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Comparing the data plans on the big four carriers

With AT&T announcing new GoPhone data pricing, it’s time to take another look at what the big four carriers are offering in terms of prepaid data. The industry is obviously growing, and big carriers are catching onto that. Even Verizon has grown savvy; next week they’ll unveil an $80 smartphone with a new data plan. So, which one of T-Mobile, Sprint, AT&T, and Verizon provides the best deals for consumers?

AT&T

We just learned of AT&T’s new plans this week, so let’s start there. Remember, users must be on a $25 or $50 monthly plan in order to buy a data package, so we’re working with that baseline. Data plans are as follows:

$5: 50MB
$15: 200MB
$25: 1GB

Add in the $25 plan, which provides unlimited messaging plus 250 minutes, with additional minutes costing 10 cents each, or the $50 unlimited talk and text plan. that means a minimum of $30 per month and a maximum of $75.

Verizon

It’s tough to tell what Verizon will do. They will introduce a 1GB data plan to go along with their $80 smartphone, so that will change things. But for now they do have unlimited talk, text, and mobile web for $50, which is a better value than AT&T thanks to the web part. Unfortunately, they do not have many phones that take strong advantage of the web, though that seems by design.

For now we only have the $50 plan. If the 1GB data plan checks in at $25, as with AT&T’s, Verizon and AT&T will be in line. I’d bank on that happening. Still, AT&T does have the lower-tier options, which might work better for lighter data users.

T-Mobile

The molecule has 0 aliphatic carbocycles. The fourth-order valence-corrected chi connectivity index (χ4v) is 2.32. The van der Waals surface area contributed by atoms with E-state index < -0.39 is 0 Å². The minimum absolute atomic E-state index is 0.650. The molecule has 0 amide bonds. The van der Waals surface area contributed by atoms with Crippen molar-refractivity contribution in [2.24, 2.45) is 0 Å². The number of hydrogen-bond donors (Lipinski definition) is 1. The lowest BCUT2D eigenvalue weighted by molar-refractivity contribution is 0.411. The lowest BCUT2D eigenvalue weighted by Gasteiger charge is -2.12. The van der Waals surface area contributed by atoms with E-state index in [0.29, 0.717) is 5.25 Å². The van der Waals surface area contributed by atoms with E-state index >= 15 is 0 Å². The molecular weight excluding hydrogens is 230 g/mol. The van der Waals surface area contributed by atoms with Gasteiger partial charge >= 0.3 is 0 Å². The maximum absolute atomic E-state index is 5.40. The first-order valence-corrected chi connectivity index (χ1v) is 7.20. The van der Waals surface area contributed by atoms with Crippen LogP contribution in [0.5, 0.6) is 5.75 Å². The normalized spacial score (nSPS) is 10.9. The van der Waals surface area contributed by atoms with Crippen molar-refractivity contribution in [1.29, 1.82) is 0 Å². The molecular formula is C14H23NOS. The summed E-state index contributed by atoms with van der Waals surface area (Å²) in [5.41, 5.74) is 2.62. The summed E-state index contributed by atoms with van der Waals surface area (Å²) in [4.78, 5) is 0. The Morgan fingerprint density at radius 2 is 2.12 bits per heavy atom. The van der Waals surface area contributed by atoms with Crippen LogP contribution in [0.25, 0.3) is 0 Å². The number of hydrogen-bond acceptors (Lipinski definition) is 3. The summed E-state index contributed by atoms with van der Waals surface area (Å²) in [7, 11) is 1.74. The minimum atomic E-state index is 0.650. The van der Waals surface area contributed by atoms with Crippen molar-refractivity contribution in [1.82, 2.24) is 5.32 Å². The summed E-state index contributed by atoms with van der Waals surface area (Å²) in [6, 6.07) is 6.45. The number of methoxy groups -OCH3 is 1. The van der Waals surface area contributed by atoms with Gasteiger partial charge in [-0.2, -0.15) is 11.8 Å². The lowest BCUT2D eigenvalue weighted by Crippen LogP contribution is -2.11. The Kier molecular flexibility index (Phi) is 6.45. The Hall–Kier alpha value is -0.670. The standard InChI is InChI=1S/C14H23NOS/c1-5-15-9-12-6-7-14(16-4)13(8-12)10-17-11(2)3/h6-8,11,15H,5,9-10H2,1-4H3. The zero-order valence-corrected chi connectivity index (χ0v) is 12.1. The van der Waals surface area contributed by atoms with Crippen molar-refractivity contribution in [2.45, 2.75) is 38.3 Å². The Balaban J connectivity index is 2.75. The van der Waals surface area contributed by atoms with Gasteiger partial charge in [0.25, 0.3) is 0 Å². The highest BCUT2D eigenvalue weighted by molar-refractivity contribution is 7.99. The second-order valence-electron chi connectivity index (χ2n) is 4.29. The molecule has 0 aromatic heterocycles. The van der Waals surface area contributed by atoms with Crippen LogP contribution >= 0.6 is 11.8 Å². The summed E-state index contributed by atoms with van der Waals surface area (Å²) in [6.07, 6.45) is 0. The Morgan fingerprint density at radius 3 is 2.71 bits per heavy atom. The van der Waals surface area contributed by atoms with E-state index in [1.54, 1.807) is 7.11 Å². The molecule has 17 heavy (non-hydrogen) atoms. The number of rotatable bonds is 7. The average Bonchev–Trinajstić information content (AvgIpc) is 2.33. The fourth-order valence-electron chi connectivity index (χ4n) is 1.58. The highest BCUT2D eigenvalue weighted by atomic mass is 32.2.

A look at T-mobile phone plans will reveal a large selection of prepaid plans. T-Mobile has made prepaid a focus as it loses postpaid customers, and in many ways it has been a success. While they have their old pay-as-you-go plans, that’s not where you’ll find the data. You’ll have to look for their Monthly 4G plans for that.

Their $30 through $70 plans all include unlimited data, but that includes only a certain amount at 4G speeds. Here’s the breakdown:

$70: 5GB
$60: 2GB
$50: 100MB
$30: 5GB

The $30 plan includes just 100 voice minutes, and is available as a partnership with Wal Mart. The high end of this looks much better than AT&T, as it provides five times the data for $5 less per month. The $70 plan is also the best value among T-Mobile’s unlimited plans, since it provides 3GB more than the $60 plan for just $10 more per month.

T-Mobile’s pay-per-day plans also come with 200MB to 2GB of 4G web per month, but they can cost plenty. At $3 per day you’re looking at $90 per month, so these are clearly for infrequent users.

Sprint

Sprint carries two prepaid brands: Boost Mobile and Virgin Mobile. Both have a relatively strong focus on data.

Boost has its $50 unlimited plan, which includes unlimited data. The only catch is to use the phones that can best utilize data — i.e., Android phones — cost $5 more per month. Still $55 per month for unlimited talk, text, and data, with the possibility of lowering that to $40 per month with 18 on-time payments, makes Boost a wonderful value. For that price with AT&T you’d get just 50MB of data.

Virgin has some value deals, especially for light talkers. Like T-Mobile they have a cheap plan, $35 for unlimited data and messaging, plus 300 minutes. That’s $5 more than T-Mobile, but it does provide 150 additional minutes. Of course, the data is capped at 2.5GB at full speed, so you’re getting half the data. They also have $45 and $55 unlimited plans that add more minutes.

Their payLo plans do come with a level of data, but it’s either very expensive ($1.50 per megabyte, which is more than $10,000 per gigabyte), or inadequate (30MB with their talk & text plan).

In looking at these plans, it appears that Boost and T-Mobile have the best options for data users. T-Mobile has a wide range of plans, which helps. Boost has its one $55 plan, which is both affordable and feature-rich. Verizon aims to make a comeback with its $80 smartphone, but that won’t be any better than AT&T’s 1GB data plan. Still, that Verizon includes unlimited web in their $50 unlimited plan gives them a leg up for light data users.

Is it surprising that the smallest networks have the best plans? Probably not.